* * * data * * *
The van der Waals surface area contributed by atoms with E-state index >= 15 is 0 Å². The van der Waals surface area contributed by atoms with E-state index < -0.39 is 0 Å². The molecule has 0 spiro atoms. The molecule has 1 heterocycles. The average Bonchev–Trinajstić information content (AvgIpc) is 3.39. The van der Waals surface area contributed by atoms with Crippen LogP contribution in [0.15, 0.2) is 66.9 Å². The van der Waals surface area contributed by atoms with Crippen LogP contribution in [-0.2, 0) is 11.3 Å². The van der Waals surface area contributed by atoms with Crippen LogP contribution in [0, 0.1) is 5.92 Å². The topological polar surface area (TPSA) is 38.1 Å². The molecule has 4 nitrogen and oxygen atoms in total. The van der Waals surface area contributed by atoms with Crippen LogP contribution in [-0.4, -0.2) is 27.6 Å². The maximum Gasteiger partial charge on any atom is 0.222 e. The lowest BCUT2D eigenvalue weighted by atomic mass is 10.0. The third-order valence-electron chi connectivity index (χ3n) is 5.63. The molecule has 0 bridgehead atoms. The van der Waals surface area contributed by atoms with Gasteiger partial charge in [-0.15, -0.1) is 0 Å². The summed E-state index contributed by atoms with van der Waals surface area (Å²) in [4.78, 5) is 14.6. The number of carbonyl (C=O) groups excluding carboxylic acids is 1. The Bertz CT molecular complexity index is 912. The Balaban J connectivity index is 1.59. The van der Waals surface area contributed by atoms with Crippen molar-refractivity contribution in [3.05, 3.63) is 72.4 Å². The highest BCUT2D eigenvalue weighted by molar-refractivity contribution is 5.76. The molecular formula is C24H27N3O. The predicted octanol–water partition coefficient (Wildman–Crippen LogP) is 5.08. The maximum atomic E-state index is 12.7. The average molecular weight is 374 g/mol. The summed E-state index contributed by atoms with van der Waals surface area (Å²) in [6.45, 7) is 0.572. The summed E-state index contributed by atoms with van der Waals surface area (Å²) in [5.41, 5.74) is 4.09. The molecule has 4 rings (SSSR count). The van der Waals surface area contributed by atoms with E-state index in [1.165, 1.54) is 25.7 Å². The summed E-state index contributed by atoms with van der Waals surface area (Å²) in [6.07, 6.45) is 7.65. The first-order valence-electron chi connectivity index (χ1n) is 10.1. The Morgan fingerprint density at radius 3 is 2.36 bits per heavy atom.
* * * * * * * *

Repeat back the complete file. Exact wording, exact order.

The van der Waals surface area contributed by atoms with E-state index >= 15 is 0 Å². The van der Waals surface area contributed by atoms with E-state index < -0.39 is 0 Å². The molecule has 0 spiro atoms. The molecule has 1 heterocycles. The average Bonchev–Trinajstić information content (AvgIpc) is 3.39. The van der Waals surface area contributed by atoms with Crippen LogP contribution in [0.15, 0.2) is 66.9 Å². The van der Waals surface area contributed by atoms with Crippen LogP contribution in [-0.2, 0) is 11.3 Å². The van der Waals surface area contributed by atoms with Crippen LogP contribution in [0, 0.1) is 5.92 Å². The topological polar surface area (TPSA) is 38.1 Å². The molecule has 4 nitrogen and oxygen atoms in total. The van der Waals surface area contributed by atoms with Crippen LogP contribution in [-0.4, -0.2) is 27.6 Å². The maximum Gasteiger partial charge on any atom is 0.222 e. The lowest BCUT2D eigenvalue weighted by atomic mass is 10.0. The third-order valence-electron chi connectivity index (χ3n) is 5.63. The molecule has 0 bridgehead atoms. The van der Waals surface area contributed by atoms with Gasteiger partial charge in [-0.15, -0.1) is 0 Å². The summed E-state index contributed by atoms with van der Waals surface area (Å²) in [4.78, 5) is 14.6. The number of carbonyl (C=O) groups excluding carboxylic acids is 1. The Bertz CT molecular complexity index is 912. The Balaban J connectivity index is 1.59. The van der Waals surface area contributed by atoms with Crippen molar-refractivity contribution in [3.05, 3.63) is 72.4 Å². The highest BCUT2D eigenvalue weighted by molar-refractivity contribution is 5.76. The molecular formula is C24H27N3O. The predicted octanol–water partition coefficient (Wildman–Crippen LogP) is 5.08. The maximum atomic E-state index is 12.7. The average molecular weight is 374 g/mol. The summed E-state index contributed by atoms with van der Waals surface area (Å²) in [6.45, 7) is 0.572. The summed E-state index contributed by atoms with van der Waals surface area (Å²) in [5.41, 5.74) is 4.09. The molecule has 4 rings (SSSR count). The van der Waals surface area contributed by atoms with E-state index in [1.165, 1.54) is 25.7 Å². The summed E-state index contributed by atoms with van der Waals surface area (Å²) in [6.07, 6.45) is 7.65. The first-order valence-electron chi connectivity index (χ1n) is 10.1. The Morgan fingerprint density at radius 3 is 2.36 bits per heavy atom.